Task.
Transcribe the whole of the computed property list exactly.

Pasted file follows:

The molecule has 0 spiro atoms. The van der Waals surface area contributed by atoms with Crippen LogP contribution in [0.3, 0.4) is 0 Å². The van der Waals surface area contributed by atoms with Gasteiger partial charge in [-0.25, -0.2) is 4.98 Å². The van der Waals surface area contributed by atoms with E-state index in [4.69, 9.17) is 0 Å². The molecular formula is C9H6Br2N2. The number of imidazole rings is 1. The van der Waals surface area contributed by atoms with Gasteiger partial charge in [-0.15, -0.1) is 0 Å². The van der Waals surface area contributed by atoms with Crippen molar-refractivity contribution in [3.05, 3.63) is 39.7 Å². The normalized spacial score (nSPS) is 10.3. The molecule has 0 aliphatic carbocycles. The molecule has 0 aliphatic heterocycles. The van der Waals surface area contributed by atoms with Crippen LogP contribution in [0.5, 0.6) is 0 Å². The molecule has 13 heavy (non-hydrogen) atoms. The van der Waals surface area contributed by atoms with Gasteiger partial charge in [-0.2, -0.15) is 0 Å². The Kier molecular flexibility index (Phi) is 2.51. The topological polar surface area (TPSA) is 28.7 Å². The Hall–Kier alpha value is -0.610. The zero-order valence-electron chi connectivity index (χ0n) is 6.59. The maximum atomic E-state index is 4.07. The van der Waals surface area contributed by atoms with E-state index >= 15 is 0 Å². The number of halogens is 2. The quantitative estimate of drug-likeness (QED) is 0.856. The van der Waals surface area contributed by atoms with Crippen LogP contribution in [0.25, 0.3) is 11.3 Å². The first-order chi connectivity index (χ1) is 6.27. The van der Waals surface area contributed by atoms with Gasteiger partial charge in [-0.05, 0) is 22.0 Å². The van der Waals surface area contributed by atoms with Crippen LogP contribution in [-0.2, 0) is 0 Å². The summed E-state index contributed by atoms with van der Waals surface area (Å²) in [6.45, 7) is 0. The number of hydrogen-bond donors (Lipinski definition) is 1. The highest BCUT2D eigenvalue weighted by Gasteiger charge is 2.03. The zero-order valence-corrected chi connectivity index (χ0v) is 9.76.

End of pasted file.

The molecule has 0 spiro atoms. The van der Waals surface area contributed by atoms with Crippen LogP contribution in [0.3, 0.4) is 0 Å². The van der Waals surface area contributed by atoms with Gasteiger partial charge in [-0.25, -0.2) is 4.98 Å². The van der Waals surface area contributed by atoms with E-state index in [4.69, 9.17) is 0 Å². The molecular formula is C9H6Br2N2. The number of imidazole rings is 1. The van der Waals surface area contributed by atoms with Gasteiger partial charge in [-0.15, -0.1) is 0 Å². The van der Waals surface area contributed by atoms with Crippen molar-refractivity contribution in [3.05, 3.63) is 39.7 Å². The normalized spacial score (nSPS) is 10.3. The molecule has 0 aliphatic carbocycles. The molecule has 0 aliphatic heterocycles. The van der Waals surface area contributed by atoms with Crippen LogP contribution in [0.5, 0.6) is 0 Å². The molecule has 13 heavy (non-hydrogen) atoms. The van der Waals surface area contributed by atoms with Gasteiger partial charge in [-0.2, -0.15) is 0 Å². The Kier molecular flexibility index (Phi) is 2.51. The topological polar surface area (TPSA) is 28.7 Å². The Hall–Kier alpha value is -0.610. The zero-order valence-electron chi connectivity index (χ0n) is 6.59. The maximum atomic E-state index is 4.07. The van der Waals surface area contributed by atoms with E-state index >= 15 is 0 Å². The number of halogens is 2. The quantitative estimate of drug-likeness (QED) is 0.856. The van der Waals surface area contributed by atoms with Crippen LogP contribution in [0.25, 0.3) is 11.3 Å². The first-order chi connectivity index (χ1) is 6.27. The van der Waals surface area contributed by atoms with Gasteiger partial charge in [-0.05, 0) is 22.0 Å². The van der Waals surface area contributed by atoms with Crippen LogP contribution in [-0.2, 0) is 0 Å². The summed E-state index contributed by atoms with van der Waals surface area (Å²) in [6.45, 7) is 0. The number of hydrogen-bond donors (Lipinski definition) is 1. The highest BCUT2D eigenvalue weighted by Gasteiger charge is 2.03. The zero-order valence-corrected chi connectivity index (χ0v) is 9.76.